My brother and I were born in 1966 and 1969, respectively, and grew up in a middle class household that probably found its way into the upper middle before either of us reached puberty. My parents were atheists and this total lack of belief in God extended to Santa Claus – I don’t ever remember believing in Him or him.
What I did believe in was getting a buttload of stuff for Christmas. My brother and I would start filling out our lists as the Thanksgiving dishes were being cleared, dishes that we did not have to wash because, as I remember, my brother and I didn’t do a whole lot around the house. There was this idea that we should be left alone and allowed to be children, which meant, more or less, that we watched a lot of "Three’s Company" and thought about things we wanted our parents to buy for us.
We got so much stuff for Christmas it was nuts. Typical loot for me might include a pair of new skis, new boots, a ski pass, two sweaters, two shirts, a game, a pair of earrings, a few posters, and a few cassette tapes. Up until he was 13 or so, my brother got all that plus whatever hockey equipment he needed to support his career as a star pee wee hockey player. Hockey equipment wasn’t necessarily put under the tree, and I resented this. After we opened gifts, I would sit there surrounded by a mountain of wrapping paper and complain that technically, my brother had gotten more than I did because he got all that hockey stuff.
Lest you think that my brother was the innocent angel in this story, his birthday fell on December 26, and when my parents dependably showered him with a quantity of gifts at least equal in amount and expense to what he had received not 24 hours earlier, he could be depended upon to whine that I had gotten way more on my birthday three months earlier, and it wasn’t fair that his birthday was the day after Christmas. And then my brother and I would argue, at length, about which of us had gotten less stuff.
I should say here that my father was a public official and his salary was printed yearly in the local newspaper. I should also say that with the benefit of hindsight, I know now that this was not a terribly large salary. But it was a lot more money than my brother or I could imagine having at our disposal, so whenever we wanted anything and didn’t get it, we would say, “But Dad makes so much money.”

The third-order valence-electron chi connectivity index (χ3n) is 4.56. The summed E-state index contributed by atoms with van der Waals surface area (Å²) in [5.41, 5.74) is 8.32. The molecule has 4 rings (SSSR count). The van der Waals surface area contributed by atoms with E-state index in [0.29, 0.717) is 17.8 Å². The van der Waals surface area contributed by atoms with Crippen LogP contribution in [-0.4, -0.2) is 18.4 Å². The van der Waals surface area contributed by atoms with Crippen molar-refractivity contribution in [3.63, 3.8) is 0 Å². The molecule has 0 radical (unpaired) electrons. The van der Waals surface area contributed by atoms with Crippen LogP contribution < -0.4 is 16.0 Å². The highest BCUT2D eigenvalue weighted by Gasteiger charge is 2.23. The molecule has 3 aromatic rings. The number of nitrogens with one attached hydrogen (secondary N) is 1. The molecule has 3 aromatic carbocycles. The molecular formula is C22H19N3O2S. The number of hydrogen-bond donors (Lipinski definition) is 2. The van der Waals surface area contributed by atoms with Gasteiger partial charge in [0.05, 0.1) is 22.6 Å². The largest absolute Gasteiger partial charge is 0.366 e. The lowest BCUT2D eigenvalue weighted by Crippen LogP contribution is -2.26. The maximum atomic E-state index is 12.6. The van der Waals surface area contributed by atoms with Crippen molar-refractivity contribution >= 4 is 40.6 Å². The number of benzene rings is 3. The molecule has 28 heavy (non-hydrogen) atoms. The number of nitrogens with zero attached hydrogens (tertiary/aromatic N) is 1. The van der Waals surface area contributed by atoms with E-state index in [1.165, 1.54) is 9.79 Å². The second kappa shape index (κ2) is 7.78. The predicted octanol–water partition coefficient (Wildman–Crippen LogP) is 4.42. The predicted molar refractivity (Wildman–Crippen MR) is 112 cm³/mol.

I have some memory of how my parents reacted to our ingratitude. I think my mother cried a few times. I know my dad used to laugh when we said he made a lot of money, but that one day, he shouted at us, and we were too terrified to ever mention it again. I think at one point my mother actually went apeshit and said she was never going to buy us anything ever again, and she may have even thrown a pair of skis. I’m sure at the time we thought she was insane. Thinking about it now, years later, it is remarkable to me that she did not murder us in our sleep.
I don’t have kids. I guess I never wanted to deal with anyone acting as badly as I did. My brother has two, and they’re pretty good, they get that they have a lot, relatively speaking, and that they can’t have everything they want. Sometimes I will hear a kid whining to his parents that he wants this or that and I'll think to myself that he's a brat, but no one could have been worse than we were, and if they were, someone probably made a documentary about them.
I remember that I used to be so sad when Christmas was over. I used to think, how am I possibly going to make it all the way to my birthday in September without getting another giant pile of stuff that’s not as big as it should be? I used to look at the lights and decorations and feel like their cheer was mocking me. How could everything still be glowing when everything that made Christmas Christmas was over?
Christmas is very different now. I rarely give anyone anything. I rarely get anything. People are mostly too broke, and if they’re not broke, they’re paying for a lot of stuff that will eventually make them broke. Christmas lights, my sometime enemy, are now the only thing that makes me feel like it’s Christmas. And they’re the opposite of a disappointment. They are more than enough.